Concerns over arrivals to the UK are growing as reports have emerged of passengers being crowded on to shuttle trains at airports, a lack of information about quarantine, and confusion around test-and-trace forms.
Prof Susan Michie, the director of the Centre for Behaviour Change at University College London and a member of the Scientific Pandemic Influenza Group on Behavioural Science, a government advisory group, told the Guardian that a family member who returned from Nice on Saturday evening was shocked at the conditions at Stansted airport. “You just wouldn’t know there was a pandemic,” Michie said.
On disembarking, passengers from up to five planes arriving from different countries were crowded on to shuttle trains. “There were massive great queues to get on the shuttle, so everyone was pressed in against each other trying to get to passport control,” said Michie.
She added that her relative received no information about the need to complete a passenger locator form. Such forms are supposed to be filled out online before arrival in the UK to help the authorities check that people are quarantining if necessary, and to support test and trace. Failure to provide details could result in a fine of up to £100.
On Friday the Guardian revealed that the UK Border Force was planning to spot-check only 30% of arrivals for passenger locator forms. Passengers can produce either a paper or digital copy.
“You can’t spot-check something that hasn’t happened because you haven’t been told to do it,” said Michie, adding that her relative found there was also no information given to passengers at the airport about quarantine or testing.
Carol Gardner, 61, from Kent, said she landed at Gatwick on Sunday having spent six weeks in Spain. While she had completed her form, she was not asked to show it. “No information at all about quarantine was given,” she said.
Another passenger, who recently returned to the UK from Limoges, France, told the Guardian she had been sent a link to the online passenger locator form by her airline, but no checks appeared to be taking place at Stansted.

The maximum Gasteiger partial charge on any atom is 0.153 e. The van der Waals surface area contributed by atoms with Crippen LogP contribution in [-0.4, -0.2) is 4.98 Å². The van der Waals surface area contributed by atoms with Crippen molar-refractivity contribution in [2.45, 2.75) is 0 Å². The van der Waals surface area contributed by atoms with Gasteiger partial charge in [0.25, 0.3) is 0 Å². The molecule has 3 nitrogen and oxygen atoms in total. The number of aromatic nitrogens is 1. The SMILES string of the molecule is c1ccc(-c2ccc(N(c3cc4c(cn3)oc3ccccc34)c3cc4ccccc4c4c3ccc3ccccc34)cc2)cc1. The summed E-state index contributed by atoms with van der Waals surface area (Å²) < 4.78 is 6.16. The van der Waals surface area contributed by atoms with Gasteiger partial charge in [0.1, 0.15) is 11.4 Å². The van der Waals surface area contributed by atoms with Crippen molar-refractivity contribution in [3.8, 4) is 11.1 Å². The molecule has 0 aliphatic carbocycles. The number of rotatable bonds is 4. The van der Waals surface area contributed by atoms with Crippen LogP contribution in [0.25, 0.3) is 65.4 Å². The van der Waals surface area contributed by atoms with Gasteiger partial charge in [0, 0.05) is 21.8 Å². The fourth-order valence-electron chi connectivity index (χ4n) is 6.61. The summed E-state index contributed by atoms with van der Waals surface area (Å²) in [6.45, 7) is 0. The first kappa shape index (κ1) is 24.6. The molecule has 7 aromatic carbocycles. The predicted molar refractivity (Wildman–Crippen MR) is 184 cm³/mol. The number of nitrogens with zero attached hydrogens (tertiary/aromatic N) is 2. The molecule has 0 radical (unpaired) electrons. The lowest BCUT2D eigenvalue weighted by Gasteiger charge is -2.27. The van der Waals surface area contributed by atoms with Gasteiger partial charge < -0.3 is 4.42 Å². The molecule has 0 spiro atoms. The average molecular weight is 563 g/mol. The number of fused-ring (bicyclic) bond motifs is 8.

The woman, in her 30s, who asked not to be named, said the only apparent notice about quarantine was a sign stating that France was now on the UK’s quarantine list, displayed at the gate as she boarded her flight back to the UK.
“It looked like a boring letter so I doubt people read it,” she said. What’s more, she added, the plane for the return flight did not appear to have been cleaned, with sweets littering the floor.
Travellers returning from countries on the UK’s quarantine list, which include France, Spain, Switzerland and the Czech Republic, must self-isolate for 14 days. Failure to do so could risk a fine of up to £1,000.
Andrew Brittle, 56, a project manager for a charity, has just completed his fortnight of quarantine after returning from Barcelona, Spain, but said nobody contacted him to ensure he was self-isolating.
“As we were going through passport control at Stansted, someone was chatting to the border officers asking: ‘What do I do with my form?’ and they said: ‘We don’t really know.’ No one seemed to have any idea of what to do.”
Brittle, from south London, said he passed through the airport in less than a minute as it was deserted, without facing any questions or being asked to submit the form.
While the UK Border Force has said only 10% of passengers checked had not completed their forms, the latest revelations add to growing concern over a lack of checks and information among arrivals.
Teresa Luckhurst, 64, a school secretary from East Sussex, said the vigilance of the Egyptian authorities at Sharm-el-Sheikh airport stood in stark contrast to her experience at Heathrow.
“When we registered online there was a QR code and we naturally thought people would scan it when we arrived but it was business as usual,” she said. “We have a friend who is returning to the UK from Egypt shortly and has told us he will just ignore the quarantine rules and return to work. He will be putting everyone in his office at risk. Why is this being allowed?”
Dr Michael Head, a senior research fellow in global health at the University of Southampton, said a key concern as winter approached was infection being brought in.
“The tests are not yet sensitive enough to correctly diagnose infections in the early stage, which limits the value of airport testing. Therefore, interventions such as quarantines, infection control on the aeroplanes, and testing after return will be crucial,” he said. “This will help to reduce community cases of Covid-19, particularly onward transmission into vulnerable groups who are more likely to be hospitalised or have high mortality rates.”
But Prof John Edmunds, an epidemiologist at the London School of Hygiene and Tropical Medicine, said there were bigger concerns than a few cases being imported from abroad, adding that most people quarantined would not have Covid-19. “We have 30,000 active infections in the community in England alone. That is the real problem,” he said.
A government spokesperson said: “Airlines and other carriers are required to provide a reminder to travellers at the point of purchase, check-in and during travel about the need to complete the contact form and, where necessary, adhere to self-isolation measures.
“The latest guidance can be found on gov.uk and passengers should make sure they are familiar with it before travelling. Both Border Force and Public Health England carry out random spot-checks to ensure that people understand the requirements and are abiding by them.”